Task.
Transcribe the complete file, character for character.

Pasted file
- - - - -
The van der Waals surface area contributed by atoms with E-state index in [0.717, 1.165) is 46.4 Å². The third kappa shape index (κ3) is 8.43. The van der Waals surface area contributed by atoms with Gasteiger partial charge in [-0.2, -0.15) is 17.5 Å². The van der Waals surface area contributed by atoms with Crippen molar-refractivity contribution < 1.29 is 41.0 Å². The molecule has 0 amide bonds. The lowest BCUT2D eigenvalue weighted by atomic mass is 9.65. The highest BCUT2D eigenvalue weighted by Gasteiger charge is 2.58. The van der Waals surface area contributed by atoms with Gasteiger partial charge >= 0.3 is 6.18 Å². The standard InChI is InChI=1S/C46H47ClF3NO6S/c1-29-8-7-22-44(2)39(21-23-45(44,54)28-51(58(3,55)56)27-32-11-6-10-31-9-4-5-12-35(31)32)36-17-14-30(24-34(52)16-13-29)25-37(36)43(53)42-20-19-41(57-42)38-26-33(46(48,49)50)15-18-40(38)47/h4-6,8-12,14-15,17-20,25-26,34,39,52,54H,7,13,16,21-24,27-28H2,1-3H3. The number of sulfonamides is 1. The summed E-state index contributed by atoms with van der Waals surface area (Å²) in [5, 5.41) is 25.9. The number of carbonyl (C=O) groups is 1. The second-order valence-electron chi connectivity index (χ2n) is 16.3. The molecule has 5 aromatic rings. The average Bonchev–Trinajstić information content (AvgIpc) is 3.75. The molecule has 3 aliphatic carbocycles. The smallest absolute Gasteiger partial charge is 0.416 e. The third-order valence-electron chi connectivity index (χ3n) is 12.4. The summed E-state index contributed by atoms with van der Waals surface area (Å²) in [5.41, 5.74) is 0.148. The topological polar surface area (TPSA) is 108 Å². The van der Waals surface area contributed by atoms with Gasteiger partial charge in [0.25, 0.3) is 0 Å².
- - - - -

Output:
The van der Waals surface area contributed by atoms with E-state index in [0.717, 1.165) is 46.4 Å². The third kappa shape index (κ3) is 8.43. The van der Waals surface area contributed by atoms with Gasteiger partial charge in [-0.2, -0.15) is 17.5 Å². The van der Waals surface area contributed by atoms with Crippen molar-refractivity contribution < 1.29 is 41.0 Å². The molecule has 0 amide bonds. The lowest BCUT2D eigenvalue weighted by atomic mass is 9.65. The highest BCUT2D eigenvalue weighted by Gasteiger charge is 2.58. The van der Waals surface area contributed by atoms with Gasteiger partial charge >= 0.3 is 6.18 Å². The standard InChI is InChI=1S/C46H47ClF3NO6S/c1-29-8-7-22-44(2)39(21-23-45(44,54)28-51(58(3,55)56)27-32-11-6-10-31-9-4-5-12-35(31)32)36-17-14-30(24-34(52)16-13-29)25-37(36)43(53)42-20-19-41(57-42)38-26-33(46(48,49)50)15-18-40(38)47/h4-6,8-12,14-15,17-20,25-26,34,39,52,54H,7,13,16,21-24,27-28H2,1-3H3. The number of sulfonamides is 1. The summed E-state index contributed by atoms with van der Waals surface area (Å²) in [5, 5.41) is 25.9. The number of carbonyl (C=O) groups is 1. The second-order valence-electron chi connectivity index (χ2n) is 16.3. The molecule has 5 aromatic rings. The average Bonchev–Trinajstić information content (AvgIpc) is 3.75. The molecule has 3 aliphatic carbocycles. The smallest absolute Gasteiger partial charge is 0.416 e. The third-order valence-electron chi connectivity index (χ3n) is 12.4. The summed E-state index contributed by atoms with van der Waals surface area (Å²) in [5.41, 5.74) is 0.148. The topological polar surface area (TPSA) is 108 Å². The van der Waals surface area contributed by atoms with Gasteiger partial charge in [0.25, 0.3) is 0 Å².